Ripples in the pond
A good friend is suffering with foot pain. She showed me her x-ray from the hospital and there is moderate arthritis there. She tells me that there is a lot of pain too. Every day her foot hurts and now she is waking up with low back pain. This is an active energetic woman who is hard to stop. She works the family business all day, has a beautiful immaculate house, makes meals for her husband and takes care of their pet, a large 120 pound dog which she walks twice a day. Even while we spoke on the phone, she was doing two or three other things, multitasking. Her question to me was: Why do I have all this pain? and How do I make it stop?
We all know that things just happen – that concept has its own bumper sticker. But the on-going pain that doesn’t go away or keeps getting worse is a common problem.
‘Why is it here and how can I make it go away’ is a common refrain, but people really don’t mean that. What they are really asking is: “Why it is here and how can I make it go away without changing my lifestyle or inconveniencing me in any way.” What is missing here is the understanding of the cause and effect relationship between what you do and how you feel.
Let’s say you started your car and an idiot light goes on. Something is wrong with your car. A common tendency is to drive the car anyway hoping that the light will turn off. We gamble that the problem is a temporary glitch that won’t cause you to break your daily pattern of thought and activity.
Let’s face it, our daily routines are what rule us, any break from the performance or completion of our list of our To Do’s is mighty uncomfortable. We are willing to tolerate significant pain in our physical bodies as well as our emotional states if only we can get the list done.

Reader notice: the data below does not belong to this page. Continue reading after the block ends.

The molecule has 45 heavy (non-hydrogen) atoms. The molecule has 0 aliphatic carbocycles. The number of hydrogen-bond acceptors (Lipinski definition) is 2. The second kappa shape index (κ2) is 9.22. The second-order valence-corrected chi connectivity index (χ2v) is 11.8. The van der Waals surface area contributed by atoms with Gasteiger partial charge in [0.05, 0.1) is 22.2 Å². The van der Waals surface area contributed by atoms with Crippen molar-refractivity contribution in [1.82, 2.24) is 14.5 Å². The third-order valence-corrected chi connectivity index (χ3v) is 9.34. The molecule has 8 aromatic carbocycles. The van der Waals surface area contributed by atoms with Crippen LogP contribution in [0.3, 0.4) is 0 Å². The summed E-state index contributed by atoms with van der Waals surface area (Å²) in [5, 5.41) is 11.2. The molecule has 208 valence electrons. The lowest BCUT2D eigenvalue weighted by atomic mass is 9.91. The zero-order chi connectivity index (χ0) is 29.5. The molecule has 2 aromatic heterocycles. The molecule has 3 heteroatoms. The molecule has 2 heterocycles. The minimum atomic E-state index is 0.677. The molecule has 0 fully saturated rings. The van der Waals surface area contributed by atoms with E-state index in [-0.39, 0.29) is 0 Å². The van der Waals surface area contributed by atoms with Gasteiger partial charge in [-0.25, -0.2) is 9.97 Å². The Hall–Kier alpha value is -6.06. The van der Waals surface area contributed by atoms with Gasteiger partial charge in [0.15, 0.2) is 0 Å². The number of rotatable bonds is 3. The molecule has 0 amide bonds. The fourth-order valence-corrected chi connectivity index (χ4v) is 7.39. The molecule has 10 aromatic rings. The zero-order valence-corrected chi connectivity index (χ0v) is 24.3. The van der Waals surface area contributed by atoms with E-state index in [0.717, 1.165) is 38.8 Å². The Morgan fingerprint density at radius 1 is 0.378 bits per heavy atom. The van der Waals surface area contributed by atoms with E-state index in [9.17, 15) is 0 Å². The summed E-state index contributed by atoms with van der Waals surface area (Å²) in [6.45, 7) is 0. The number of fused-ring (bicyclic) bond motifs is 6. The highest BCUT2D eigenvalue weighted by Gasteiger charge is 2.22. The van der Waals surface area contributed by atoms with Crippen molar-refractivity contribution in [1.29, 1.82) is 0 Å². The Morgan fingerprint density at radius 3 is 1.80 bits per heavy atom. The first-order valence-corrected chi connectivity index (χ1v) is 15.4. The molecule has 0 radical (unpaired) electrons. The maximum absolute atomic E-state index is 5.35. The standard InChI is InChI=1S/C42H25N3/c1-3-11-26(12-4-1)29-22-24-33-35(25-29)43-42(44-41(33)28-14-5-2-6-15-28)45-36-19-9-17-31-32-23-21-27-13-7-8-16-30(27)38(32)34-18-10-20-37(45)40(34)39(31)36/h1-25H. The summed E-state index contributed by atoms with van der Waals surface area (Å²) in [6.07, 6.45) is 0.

And then something mysterious happens; the list is no longer external, it becomes us. We identify with the list and there is no separation from it and ourselves. Pain is a hindrance to our chores. We do not identify that the pain is a signal that what we are doing is hurting us and needs to change. Now if I was to touch a hot stove, I’d learn the immediate lesson that hot stoves cause pain and I won’t do that again. But what if the cause of my pain is not so sudden and obvious? What if wearing attractive shoes places the foot in a position that causes damage, but not right now? The feel-good feeling of wearing fashionable shoes is immediate and the permanent degeneration and subsequent pain is remote. Until pain comes and is unrelenting. So the problem is twofold: habits that cause pain are now natural parts of us and changing them is like changing a part of ourselves. Second, we notice the pain but have lost contact with the activity as the cause of pain. We continue to do what is hurting us and can’t correlate the pain with the activity. It seems hard to realize but most of our pain is self-inflicted.
Wouldn’t it be lovely if putting on fashionable but harmful shoes (or whatever activity harms us) would give immediate pain signals as the hot stove did to my fingers? Lesson learned. I won’t do that again!
But life is not so simple and straight forward. The vitality in your body is the most powerful force on the planet. Our vitality keeps attempting to reduce inflammation and pain even though our voluntary activity is the cause of it. So behaviors that are not in our best interests and will eventually lead to degeneration of the quality of our life are not so obvious, especially if they give immediate but temporary benefit.
The solution is to pay attention and watch how what we do makes us feel, not just immediately but in the hours and days later. We are programmed to live in the now with little attention expended on possible consequences at a potential future date. That strategy would make a life much easier to live.
We create our experience. Pain just doesn’t wait in the bushes to jump out and attack. (Unless you live in Lion country or a place where predators roam freely.) I suggest that considering consequences, even potential ones, are a valuable resource to keep us out of pain and on course to a vital life filled with positive outcomes that we create.